Willis aims to save ‘Davie Poplar’

Last updated: September 12. 2013 11:47PM -
Johnny Woodard Staff writer



Jim Willis, president of the Laurinburg Downtown Revitalization Corporation, points to areas of concern on a historic downtown tree threatened by nearby curbing.
Jim Willis, president of the Laurinburg Downtown Revitalization Corporation, points to areas of concern on a historic downtown tree threatened by nearby curbing.
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LAURINBURG — A local man is fighting to preserve a historic Laurinburg tree that is threatened by the sidewalk which surrounds it.


A genetic relative of the historic “Davie Poplar” located on the campus of the University of North Carolina at Chapel Hill, the tree — actually a species of magnolia — was planted in 1993 adjacent to the A.B. Gibson Education Center in downtown Laurinburg.


“We had a big gathering down here with the descendants of UNC’s first student, Hinton James, and local school children to celebrate the tree’s planting,” said Jim Willis, chairman of the Laurinburg Downtown Revitalization Corporation.


James, who is said to have walked to Chapel Hill from Wilmington in 1795, is the great, great, great grandfather of Willis’ wife, Frances James Willis.


It was the decision to plant the tree so near the surrounding sidewalk and curb that now has Willis scrambling to find the $5,000 he estimates it will cost to remove that concrete and save the tree.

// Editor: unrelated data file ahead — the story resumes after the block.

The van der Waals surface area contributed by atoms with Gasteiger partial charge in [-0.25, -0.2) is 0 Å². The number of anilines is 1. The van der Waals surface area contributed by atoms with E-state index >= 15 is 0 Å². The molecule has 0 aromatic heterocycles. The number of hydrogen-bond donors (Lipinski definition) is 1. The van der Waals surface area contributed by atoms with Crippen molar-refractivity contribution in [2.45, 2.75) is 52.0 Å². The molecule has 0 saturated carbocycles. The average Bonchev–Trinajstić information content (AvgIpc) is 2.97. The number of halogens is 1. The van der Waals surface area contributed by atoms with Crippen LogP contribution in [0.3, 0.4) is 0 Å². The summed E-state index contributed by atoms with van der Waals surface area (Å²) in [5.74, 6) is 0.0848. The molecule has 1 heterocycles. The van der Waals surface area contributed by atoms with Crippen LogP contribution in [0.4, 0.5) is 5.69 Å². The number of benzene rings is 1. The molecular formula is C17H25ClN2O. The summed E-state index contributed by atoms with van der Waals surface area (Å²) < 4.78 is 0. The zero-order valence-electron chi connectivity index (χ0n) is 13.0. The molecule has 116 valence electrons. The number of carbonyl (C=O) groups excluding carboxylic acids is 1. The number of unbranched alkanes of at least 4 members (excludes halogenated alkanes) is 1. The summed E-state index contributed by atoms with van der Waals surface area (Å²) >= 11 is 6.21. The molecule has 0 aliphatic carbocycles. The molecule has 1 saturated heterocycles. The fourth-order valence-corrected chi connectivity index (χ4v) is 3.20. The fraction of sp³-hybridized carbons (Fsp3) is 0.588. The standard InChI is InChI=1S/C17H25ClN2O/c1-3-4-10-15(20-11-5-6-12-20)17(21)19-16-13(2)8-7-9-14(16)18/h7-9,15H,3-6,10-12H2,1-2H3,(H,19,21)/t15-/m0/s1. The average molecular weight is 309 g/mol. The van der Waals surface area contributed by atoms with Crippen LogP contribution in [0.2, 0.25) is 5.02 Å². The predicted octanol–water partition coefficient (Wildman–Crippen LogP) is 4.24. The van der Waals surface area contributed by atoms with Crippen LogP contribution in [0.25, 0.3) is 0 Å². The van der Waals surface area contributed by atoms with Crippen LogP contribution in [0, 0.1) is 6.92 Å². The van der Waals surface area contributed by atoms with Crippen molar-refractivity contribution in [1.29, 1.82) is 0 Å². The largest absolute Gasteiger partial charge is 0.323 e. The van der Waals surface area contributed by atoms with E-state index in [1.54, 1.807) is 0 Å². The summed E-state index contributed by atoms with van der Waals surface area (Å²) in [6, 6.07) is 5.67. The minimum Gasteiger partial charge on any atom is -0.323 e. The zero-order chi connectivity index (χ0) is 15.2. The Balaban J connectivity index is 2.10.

“The roots don’t have any room to grow,” Willis said. “And if you look, you can see that limbs are dying.


“I don’t think it has very long.”


The Laurinburg tree was sourced from a sapling of the “Davie Poplar,” a tree located on the campus of UNC and named in honor of the university’s founder, William Richardson Davie.


Based on popular legend, Davie chose to locate the school near the tree after enjoying a meal in its shade in 1792. The legend links the fate of the university to the tree’s health.


While that story has been debunked, the university has gone to great lengths to maintain the tree.


In addition to creating genetic clones of the Davie Poplar, the university has also filled its trunk with cement and used cables to stabilize it.


In 1993 the school sent saplings to each of the state’s 100 counties for planting by local school children and James’ descendants. The tree is planted near the line between the city and the county.


Those interested in supporting the effort to save the Laurinburg tree should call Willis at 276-2924.


 
 
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